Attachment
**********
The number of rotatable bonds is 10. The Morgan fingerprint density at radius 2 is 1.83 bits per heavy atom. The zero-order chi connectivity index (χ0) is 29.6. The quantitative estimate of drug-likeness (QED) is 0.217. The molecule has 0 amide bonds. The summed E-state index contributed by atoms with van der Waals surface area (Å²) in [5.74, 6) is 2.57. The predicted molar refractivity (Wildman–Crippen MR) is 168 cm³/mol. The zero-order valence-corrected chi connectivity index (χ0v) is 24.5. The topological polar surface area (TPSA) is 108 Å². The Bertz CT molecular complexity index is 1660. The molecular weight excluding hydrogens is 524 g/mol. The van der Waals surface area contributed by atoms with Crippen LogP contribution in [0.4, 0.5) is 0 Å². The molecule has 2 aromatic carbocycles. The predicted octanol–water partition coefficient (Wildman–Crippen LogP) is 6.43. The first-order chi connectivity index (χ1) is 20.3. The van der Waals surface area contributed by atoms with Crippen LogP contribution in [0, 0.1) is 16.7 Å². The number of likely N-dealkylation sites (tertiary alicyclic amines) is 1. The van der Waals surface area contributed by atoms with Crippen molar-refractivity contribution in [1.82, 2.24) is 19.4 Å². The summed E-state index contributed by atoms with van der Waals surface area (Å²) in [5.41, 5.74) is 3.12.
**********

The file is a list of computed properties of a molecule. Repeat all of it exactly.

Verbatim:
The number of rotatable bonds is 10. The Morgan fingerprint density at radius 2 is 1.83 bits per heavy atom. The zero-order chi connectivity index (χ0) is 29.6. The quantitative estimate of drug-likeness (QED) is 0.217. The molecule has 0 amide bonds. The summed E-state index contributed by atoms with van der Waals surface area (Å²) in [5.74, 6) is 2.57. The predicted molar refractivity (Wildman–Crippen MR) is 168 cm³/mol. The zero-order valence-corrected chi connectivity index (χ0v) is 24.5. The topological polar surface area (TPSA) is 108 Å². The Bertz CT molecular complexity index is 1660. The molecular weight excluding hydrogens is 524 g/mol. The van der Waals surface area contributed by atoms with Crippen LogP contribution in [0.4, 0.5) is 0 Å². The molecule has 2 aromatic carbocycles. The predicted octanol–water partition coefficient (Wildman–Crippen LogP) is 6.43. The first-order chi connectivity index (χ1) is 20.3. The van der Waals surface area contributed by atoms with Crippen LogP contribution in [0, 0.1) is 16.7 Å². The number of likely N-dealkylation sites (tertiary alicyclic amines) is 1. The van der Waals surface area contributed by atoms with Crippen molar-refractivity contribution in [1.82, 2.24) is 19.4 Å². The summed E-state index contributed by atoms with van der Waals surface area (Å²) in [5.41, 5.74) is 3.12.